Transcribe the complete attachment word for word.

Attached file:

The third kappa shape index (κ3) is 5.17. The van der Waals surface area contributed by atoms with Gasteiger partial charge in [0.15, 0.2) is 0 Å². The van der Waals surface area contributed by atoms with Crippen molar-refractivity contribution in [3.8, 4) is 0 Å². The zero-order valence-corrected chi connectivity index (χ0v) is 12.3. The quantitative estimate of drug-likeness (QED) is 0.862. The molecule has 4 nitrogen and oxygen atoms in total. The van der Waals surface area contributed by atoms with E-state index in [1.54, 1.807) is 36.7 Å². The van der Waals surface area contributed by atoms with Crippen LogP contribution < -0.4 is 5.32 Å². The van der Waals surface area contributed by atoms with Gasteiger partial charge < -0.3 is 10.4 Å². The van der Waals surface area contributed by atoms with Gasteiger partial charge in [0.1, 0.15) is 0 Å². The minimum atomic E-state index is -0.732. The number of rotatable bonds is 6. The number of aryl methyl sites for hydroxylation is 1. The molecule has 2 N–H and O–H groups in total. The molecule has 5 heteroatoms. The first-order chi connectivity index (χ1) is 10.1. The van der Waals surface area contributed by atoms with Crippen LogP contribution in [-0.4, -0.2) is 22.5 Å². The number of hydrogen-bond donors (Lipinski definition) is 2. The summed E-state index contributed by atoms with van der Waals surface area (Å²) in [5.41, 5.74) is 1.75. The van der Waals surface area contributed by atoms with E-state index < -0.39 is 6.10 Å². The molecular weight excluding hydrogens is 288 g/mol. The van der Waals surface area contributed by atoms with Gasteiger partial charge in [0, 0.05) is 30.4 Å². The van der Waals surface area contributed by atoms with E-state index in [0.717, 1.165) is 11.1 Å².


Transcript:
The third kappa shape index (κ3) is 5.17. The van der Waals surface area contributed by atoms with Gasteiger partial charge in [0.15, 0.2) is 0 Å². The van der Waals surface area contributed by atoms with Crippen molar-refractivity contribution in [3.8, 4) is 0 Å². The zero-order valence-corrected chi connectivity index (χ0v) is 12.3. The quantitative estimate of drug-likeness (QED) is 0.862. The molecule has 4 nitrogen and oxygen atoms in total. The van der Waals surface area contributed by atoms with E-state index in [1.54, 1.807) is 36.7 Å². The van der Waals surface area contributed by atoms with Crippen LogP contribution < -0.4 is 5.32 Å². The van der Waals surface area contributed by atoms with Gasteiger partial charge < -0.3 is 10.4 Å². The van der Waals surface area contributed by atoms with Gasteiger partial charge in [0.1, 0.15) is 0 Å². The minimum atomic E-state index is -0.732. The number of rotatable bonds is 6. The number of aryl methyl sites for hydroxylation is 1. The molecule has 2 N–H and O–H groups in total. The molecule has 5 heteroatoms. The first-order chi connectivity index (χ1) is 10.1. The van der Waals surface area contributed by atoms with Crippen LogP contribution in [-0.4, -0.2) is 22.5 Å². The number of hydrogen-bond donors (Lipinski definition) is 2. The summed E-state index contributed by atoms with van der Waals surface area (Å²) in [5.41, 5.74) is 1.75. The van der Waals surface area contributed by atoms with E-state index < -0.39 is 6.10 Å². The molecular weight excluding hydrogens is 288 g/mol. The van der Waals surface area contributed by atoms with Gasteiger partial charge in [0, 0.05) is 30.4 Å². The van der Waals surface area contributed by atoms with E-state index in [0.717, 1.165) is 11.1 Å².